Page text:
In a starred review, Publisher’s Weekly called it a “strong debut” and praised the “brisk plot” and “perceptive” skills of lead investigator Mattie Lu Cobb. “It’s impossible not to fall in love with Robo,” concluded Publisher’s Weekly, referring to the K-9 lead character who is Mattie’s four-legged sidekick.
More stars rained down from Library Journal, which also named Killing Trail their Debut Mystery of the Month. For icing on the cake, the book was nominated for a 2015 RT Reviewer’s choice award for Best First Mystery, to be announced at the 2016 Romantic Times convention in April.
How’s that for a launch? After all the advance praise, my review follows. (Spoiler alert: I won’t be disagreeing with Publisher’s Weekly, Library Journal or RT). First, however, Margaret was kind enough to answer a few questions about the book and her writing process.
Question: Where did you get the idea for Killing Trail?
Margaret Mizushima: The idea for Killing Trail: A Timber Creek K-9 Mystery was conceived in our veterinary clinic and born at my kitchen table. My husband is a vet, and one of his clients told him that rural, law enforcement jurisdictions and national forest rangers were buying narcotics detection dogs to counteract drug trafficking through our Colorado forests. My husband shared this conversation with me at lunch, and from it sprang the premise for my mystery series: a sheriff’s department acquires a narcotics detection dog to combat drug trafficking through its mountain community.
Question: What was your thought process about dreaming up a town, Timber Creek, rather than use a real one?
Margaret Mizushima: I grew up on a cattle ranch that bordered a small mountain town near the Colorado Continental Divide. Some of the characteristics of this community inspired the fictional setting of Timber Creek, but it didn’t quite feel right. I wanted the town to border national forest and for some of the buildings to abut hillsides. So I borrowed characteristics from several towns in Colorado—Creede, South Fork, Del Norte—and created Timber Creek. I like being able to design the topography needed to enhance the setting for each story in the series.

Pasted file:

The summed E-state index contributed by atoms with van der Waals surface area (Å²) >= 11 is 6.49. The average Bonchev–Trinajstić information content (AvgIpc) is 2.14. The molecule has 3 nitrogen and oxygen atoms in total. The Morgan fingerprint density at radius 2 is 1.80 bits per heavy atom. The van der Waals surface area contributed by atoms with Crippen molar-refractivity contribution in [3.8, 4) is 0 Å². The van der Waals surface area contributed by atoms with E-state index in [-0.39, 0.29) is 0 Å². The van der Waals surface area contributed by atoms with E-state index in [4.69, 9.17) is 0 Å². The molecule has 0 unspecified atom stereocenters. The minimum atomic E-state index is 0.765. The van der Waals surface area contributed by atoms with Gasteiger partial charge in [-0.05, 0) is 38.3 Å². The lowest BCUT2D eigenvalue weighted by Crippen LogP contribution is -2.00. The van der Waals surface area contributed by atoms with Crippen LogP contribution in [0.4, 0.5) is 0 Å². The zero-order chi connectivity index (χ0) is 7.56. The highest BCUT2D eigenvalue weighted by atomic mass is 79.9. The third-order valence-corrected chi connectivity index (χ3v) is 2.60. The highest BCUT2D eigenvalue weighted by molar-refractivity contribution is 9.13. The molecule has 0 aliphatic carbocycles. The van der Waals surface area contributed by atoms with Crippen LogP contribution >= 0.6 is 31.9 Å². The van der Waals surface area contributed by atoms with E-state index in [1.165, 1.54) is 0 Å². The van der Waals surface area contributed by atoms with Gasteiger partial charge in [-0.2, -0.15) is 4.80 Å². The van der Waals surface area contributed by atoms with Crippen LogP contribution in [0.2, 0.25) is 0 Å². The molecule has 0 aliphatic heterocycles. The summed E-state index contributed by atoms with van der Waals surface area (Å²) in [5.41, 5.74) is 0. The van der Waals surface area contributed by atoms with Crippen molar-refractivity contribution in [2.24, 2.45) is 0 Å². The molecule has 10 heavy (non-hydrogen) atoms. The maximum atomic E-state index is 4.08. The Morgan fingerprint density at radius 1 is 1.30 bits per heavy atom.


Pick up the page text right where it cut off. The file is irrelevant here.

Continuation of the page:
Question: How did you go about the research regarding K-9 police dogs? Were you surprised at their capabilities?
Margaret Mizushima: Years ago, my husband and I trained one of our dogs, Ilsa, in search and rescue. That’s where I learned how these amazing animals scent humans on the ground and through the air. I was also fortunate to be invited to shadow Police Chief Joe Clingan who owns Fort Collins Protection Dogs. Joe gave us a copy of his book on police dog training which is chock-full of examples of these dogs’ capabilities as well as some humorous stories. Another friend, Retired Officer/Trainer Beth Gaede, let me shadow her while she worked with handlers, teaching their dogs to track and search for evidence. And Senior Deputy Head K-9 Trainer Gordon Carroll of the Arapahoe County Sheriff’s Department—who is also a writer—answered long lists of questions for me during his valuable time off.
Question: How did you go about developing Robo and Deputy Mattie Cobb as characters?
Margaret Mizushima: Conversations with Beth Gaede inspired this duo. Beth captivated me with tales of her late partner, Robo, and their work in Bellingham, WA. Robo had been deafened in a warehouse explosion that forced his retirement, but she kept him as a pet until he died of old age. The winner of many patrol dog competitions, he must have been an amazing police service dog. Beth granted her permission for me to share his name with my fictional dog hero. I developed Mattie Cobb’s personality by using characteristics described in Helen Palmer’s book, The Enneagram. Mattie is a type one, which Palmer has labeled The Perfectionist. This book provides a wealth of personality types, childhood backgrounds, and character traits to spark a writer’s imagination.
Question: How about the development of Cole Walker, DVM?
Margaret Mizushima: I’ve been married to veterinarian Charles Mizushima for thirty-four years. Though I pursued my own career as a speech pathologist, I’ve acted as Charlie’s impromptu assistant countless times for emergencies, starting as early as our first date. Charlie provides veterinary consultation for helping Cole Walker know what to do. For Cole’s personality traits, I turned to Palmer’s work again, assigning him type eight, The Boss. (I’ll never tell if my husband shares this type with my character.)